Raised Garden Plans

The Basics of Raised Garden Plans:

Raised gardens have been growing in popularity for years now, especially with gardeners who are unfortunate enough to have poor soil conditions in their area. Just because your soil does not want to cooperate, that does not mean you cannot still have an amazing garden. The beauty behind raised gardens is that it really doesn't matter what your underlying soil conditions are.

Now you might think that there is some underlying trick or technique to constructing raised garden plans, but the reality is they are actually quite simple. Typically gardeners will construct frame boxes from pressure treated lumber, or even scrap wood they have lying around their homes. You can also build raised gardens with loose stones and rocks that you might have around. Whatever you choose to do, you need only go up about 6 to 10 inches up from the existing ground. Once you have that, you are ready to start planting!

Advantages of Raised Garden Plans:

You might find yourself asking, why would I want to go this route as opposed to just tilling my existing soil with amendments? That is a very good question, and one that is commonly asked, so let us explore a few of the advantages to raised gardens. One of the first things you will discover as you are tending your raised gardens is that they are so much easier to work than traditional gardens. Because you have built them above ground, you will find that it is much easier on the back because you are not reaching so far down to pull weeds. Also, because your raised gardens are built with access in mind, you should rarely ever have to walk into your raised gardens directly. This prevents the soil from compacting.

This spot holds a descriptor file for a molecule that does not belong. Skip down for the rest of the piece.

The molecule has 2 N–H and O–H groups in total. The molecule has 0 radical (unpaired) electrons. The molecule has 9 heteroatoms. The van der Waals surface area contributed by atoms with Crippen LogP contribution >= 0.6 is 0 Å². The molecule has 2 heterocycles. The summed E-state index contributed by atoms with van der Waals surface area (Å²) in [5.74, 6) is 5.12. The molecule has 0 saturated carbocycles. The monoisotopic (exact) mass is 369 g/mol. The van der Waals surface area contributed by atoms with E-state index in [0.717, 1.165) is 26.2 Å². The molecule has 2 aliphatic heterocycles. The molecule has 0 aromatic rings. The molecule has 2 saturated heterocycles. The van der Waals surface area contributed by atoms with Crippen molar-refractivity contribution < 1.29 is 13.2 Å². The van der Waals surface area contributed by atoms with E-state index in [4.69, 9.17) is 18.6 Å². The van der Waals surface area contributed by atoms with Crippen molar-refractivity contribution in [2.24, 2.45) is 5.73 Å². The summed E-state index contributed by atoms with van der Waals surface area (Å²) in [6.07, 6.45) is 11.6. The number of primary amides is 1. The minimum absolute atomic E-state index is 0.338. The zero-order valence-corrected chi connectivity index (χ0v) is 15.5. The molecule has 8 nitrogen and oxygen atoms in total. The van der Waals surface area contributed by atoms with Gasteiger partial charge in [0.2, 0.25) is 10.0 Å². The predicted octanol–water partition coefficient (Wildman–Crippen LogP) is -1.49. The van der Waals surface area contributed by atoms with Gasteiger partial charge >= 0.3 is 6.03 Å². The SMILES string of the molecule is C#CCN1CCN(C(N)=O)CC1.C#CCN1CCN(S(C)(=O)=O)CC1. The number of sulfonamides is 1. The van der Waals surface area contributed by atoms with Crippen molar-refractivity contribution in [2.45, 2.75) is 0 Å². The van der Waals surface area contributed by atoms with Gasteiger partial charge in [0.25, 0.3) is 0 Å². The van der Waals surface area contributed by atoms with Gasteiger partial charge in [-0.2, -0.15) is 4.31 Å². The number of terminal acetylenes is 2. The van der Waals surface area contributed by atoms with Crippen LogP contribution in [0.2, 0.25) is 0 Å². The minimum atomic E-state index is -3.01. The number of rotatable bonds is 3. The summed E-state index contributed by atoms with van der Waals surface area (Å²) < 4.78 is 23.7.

Raised gardens will warm up quicker during the spring than an in ground garden, giving you the opportunity to start your flowers and veggies sooner! Another added benefit is because you are quite literally filling your new raised garden boxes with fresh soil, you will have the added ability to tailor that soil to whatever plants you decide to grow in that particular bed. Think about the possibilities if you have multiple raised garden plans!

Materials for Raised Garden Plans:

You can also use this method of gardening in square foot gardening! Do a search above on the topic for articles to help you out there! Last but certainly not least, because your raised gardens will be smaller and more compact, there will be less room for weeds to grow in the bed. This will lead to far less maintenance required down the line.

The first thing you need to think about is the type of material you want to build your raised garden boxes out of. Wood is by far the most common choice of materials because it is cheap and extremely easy to work with. Chances are you probably have some scrap wood lying around that you could use to save money.

Stone or bricks are another option you can consider, assuming you don't mind the added expense and the heavy lifting to get your raised gardens started. Once constructed however, stone or brick will last for decades with very little maintenance. So if you are sure yours plans are going to stay, this is certainly something to think about.